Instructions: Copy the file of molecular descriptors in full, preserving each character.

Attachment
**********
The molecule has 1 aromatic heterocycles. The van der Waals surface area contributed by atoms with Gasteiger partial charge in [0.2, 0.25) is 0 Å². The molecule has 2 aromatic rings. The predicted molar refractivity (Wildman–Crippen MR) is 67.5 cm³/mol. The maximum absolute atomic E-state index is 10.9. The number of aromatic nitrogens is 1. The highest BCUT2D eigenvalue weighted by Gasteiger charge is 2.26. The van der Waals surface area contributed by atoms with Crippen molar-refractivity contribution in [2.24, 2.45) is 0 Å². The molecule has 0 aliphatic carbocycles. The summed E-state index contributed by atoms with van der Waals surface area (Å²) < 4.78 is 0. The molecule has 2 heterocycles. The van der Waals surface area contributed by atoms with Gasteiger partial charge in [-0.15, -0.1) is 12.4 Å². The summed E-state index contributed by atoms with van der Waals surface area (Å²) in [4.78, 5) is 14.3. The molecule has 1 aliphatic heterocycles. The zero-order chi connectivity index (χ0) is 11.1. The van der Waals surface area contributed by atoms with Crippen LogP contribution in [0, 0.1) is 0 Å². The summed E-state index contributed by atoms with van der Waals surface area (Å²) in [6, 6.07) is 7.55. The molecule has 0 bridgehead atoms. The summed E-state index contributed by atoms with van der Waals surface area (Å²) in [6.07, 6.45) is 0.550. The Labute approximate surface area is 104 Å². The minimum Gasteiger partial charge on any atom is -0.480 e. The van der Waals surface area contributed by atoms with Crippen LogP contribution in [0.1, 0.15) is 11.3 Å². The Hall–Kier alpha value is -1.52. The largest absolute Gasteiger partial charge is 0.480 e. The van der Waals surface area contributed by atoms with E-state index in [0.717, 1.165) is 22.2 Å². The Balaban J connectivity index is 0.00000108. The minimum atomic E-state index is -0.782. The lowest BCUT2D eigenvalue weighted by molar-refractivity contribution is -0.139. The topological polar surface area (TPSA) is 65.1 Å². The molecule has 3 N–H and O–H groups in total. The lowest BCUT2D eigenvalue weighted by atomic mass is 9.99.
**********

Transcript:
The molecule has 1 aromatic heterocycles. The van der Waals surface area contributed by atoms with Gasteiger partial charge in [0.2, 0.25) is 0 Å². The molecule has 2 aromatic rings. The predicted molar refractivity (Wildman–Crippen MR) is 67.5 cm³/mol. The maximum absolute atomic E-state index is 10.9. The number of aromatic nitrogens is 1. The highest BCUT2D eigenvalue weighted by Gasteiger charge is 2.26. The van der Waals surface area contributed by atoms with Crippen molar-refractivity contribution in [2.24, 2.45) is 0 Å². The molecule has 0 aliphatic carbocycles. The summed E-state index contributed by atoms with van der Waals surface area (Å²) < 4.78 is 0. The molecule has 2 heterocycles. The van der Waals surface area contributed by atoms with Gasteiger partial charge in [-0.15, -0.1) is 12.4 Å². The summed E-state index contributed by atoms with van der Waals surface area (Å²) in [4.78, 5) is 14.3. The molecule has 1 aliphatic heterocycles. The zero-order chi connectivity index (χ0) is 11.1. The van der Waals surface area contributed by atoms with Crippen LogP contribution in [0, 0.1) is 0 Å². The summed E-state index contributed by atoms with van der Waals surface area (Å²) in [6, 6.07) is 7.55. The molecule has 0 bridgehead atoms. The summed E-state index contributed by atoms with van der Waals surface area (Å²) in [6.07, 6.45) is 0.550. The Labute approximate surface area is 104 Å². The minimum Gasteiger partial charge on any atom is -0.480 e. The van der Waals surface area contributed by atoms with Crippen LogP contribution in [0.1, 0.15) is 11.3 Å². The Hall–Kier alpha value is -1.52. The largest absolute Gasteiger partial charge is 0.480 e. The van der Waals surface area contributed by atoms with E-state index in [0.717, 1.165) is 22.2 Å². The Balaban J connectivity index is 0.00000108. The minimum atomic E-state index is -0.782. The lowest BCUT2D eigenvalue weighted by molar-refractivity contribution is -0.139. The topological polar surface area (TPSA) is 65.1 Å². The molecule has 3 N–H and O–H groups in total. The lowest BCUT2D eigenvalue weighted by atomic mass is 9.99.